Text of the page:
They didn’t know what else to do for her, but told me to bring her back in the morning for more fluids if she made it through the night.
Subcutaneous fluids and an acupuncture book
I took her home with subcutaneous fluids to give her overnight and pulled out my acupuncture book.
I looked up white bloods cells and found an acupoint that helps create them.
I started, as always, with the opening massage to stimulate the movement of Qi, then I applied gentle pressure to the point.
Xylo was very weak and got progressively worse; she was restless, and would try to walk but each time she collapsed in a heap.
I repeated the treatment about every half hour because I was afraid she wasn’t going to make it.
Then she started to cry and walked into things; I wasn’t sure if she could see anymore. I made a bed for myself on the floor so I could lay down with her, where if she got up she wouldn’t hurt herself.
I kept repeating the treatment, though it didn’t appear to be helping.
She finally laid down with me and went to sleep at about 3:00 a.m., and I didn’t know if she was going to wake up.
I laid there with her sending healing energy without acupressure until I fell asleep. I slept a few hours and woke up and Xylo wasn’t there with me.
I found her in the kitchen eating, and she looked normal. I was so excited and relieved that she was all right. I gave her more to eat until she was full.
It was Saturday, so I took my time getting her back to the vet to get another dose of fluids. I wasn’t sure if she even needed them now that she looked so good.
Little Xylo goes back to the vet
When I walked in, the vet techs looked surprised to see me; they were even more surprised to see Xylo.
When I saw the doctor, he said they thought she hadn’t made it when I wasn’t there when they opened.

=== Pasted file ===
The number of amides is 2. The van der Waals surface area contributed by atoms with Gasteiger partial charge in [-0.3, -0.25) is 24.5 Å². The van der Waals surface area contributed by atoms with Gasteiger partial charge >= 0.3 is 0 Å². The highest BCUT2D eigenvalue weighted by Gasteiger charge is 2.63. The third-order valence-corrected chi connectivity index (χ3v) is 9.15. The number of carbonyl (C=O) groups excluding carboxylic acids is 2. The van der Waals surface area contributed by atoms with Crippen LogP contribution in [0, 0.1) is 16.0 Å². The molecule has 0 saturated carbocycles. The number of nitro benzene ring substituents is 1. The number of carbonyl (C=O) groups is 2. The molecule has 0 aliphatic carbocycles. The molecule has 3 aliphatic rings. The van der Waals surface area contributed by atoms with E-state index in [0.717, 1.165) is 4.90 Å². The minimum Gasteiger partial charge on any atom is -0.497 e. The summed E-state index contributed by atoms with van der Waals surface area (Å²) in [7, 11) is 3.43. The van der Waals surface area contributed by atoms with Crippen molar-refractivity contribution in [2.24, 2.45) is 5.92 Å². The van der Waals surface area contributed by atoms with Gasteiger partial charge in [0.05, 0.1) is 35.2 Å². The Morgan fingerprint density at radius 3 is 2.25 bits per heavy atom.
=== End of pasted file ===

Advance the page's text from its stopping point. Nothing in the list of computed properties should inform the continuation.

I told him what I had done with acupressure, and he was amazed at her recovery.
When the remaining blood tests came back they still didn’t show anything, and I never discovered what was wrong with her.
The doctor suspects her lack of colostrum from her mother’s milk may have given her a weaker immune system, but the illness is still a mystery.
Without acupressure to fix her deficiency of white blood cells, Xylo would not have survived her mystery illness.
After that I had the doctor explain everything on the blood work to me, so I could correlate it to the acupoints and be able to balance the readings.
I hope Xylo’s story will inspire others to use acupressure to help care for their pets. I put together my book, Animal Acupressure Illustrated volume 1 Small Animals, to help make acupressure more accessible to everyone who wants to use it.
Final notes from Liz
Deanna said cats are easy to do acupressure on. The pressure you apply is light and only about 30 seconds per point.
She said, “If your cat will sit with you for 3 minutes you can do a treatment. They seem to know you are helping them.”
Deanna has Facebook page for the book and will answer any questions anyone has about acupressure for animals there!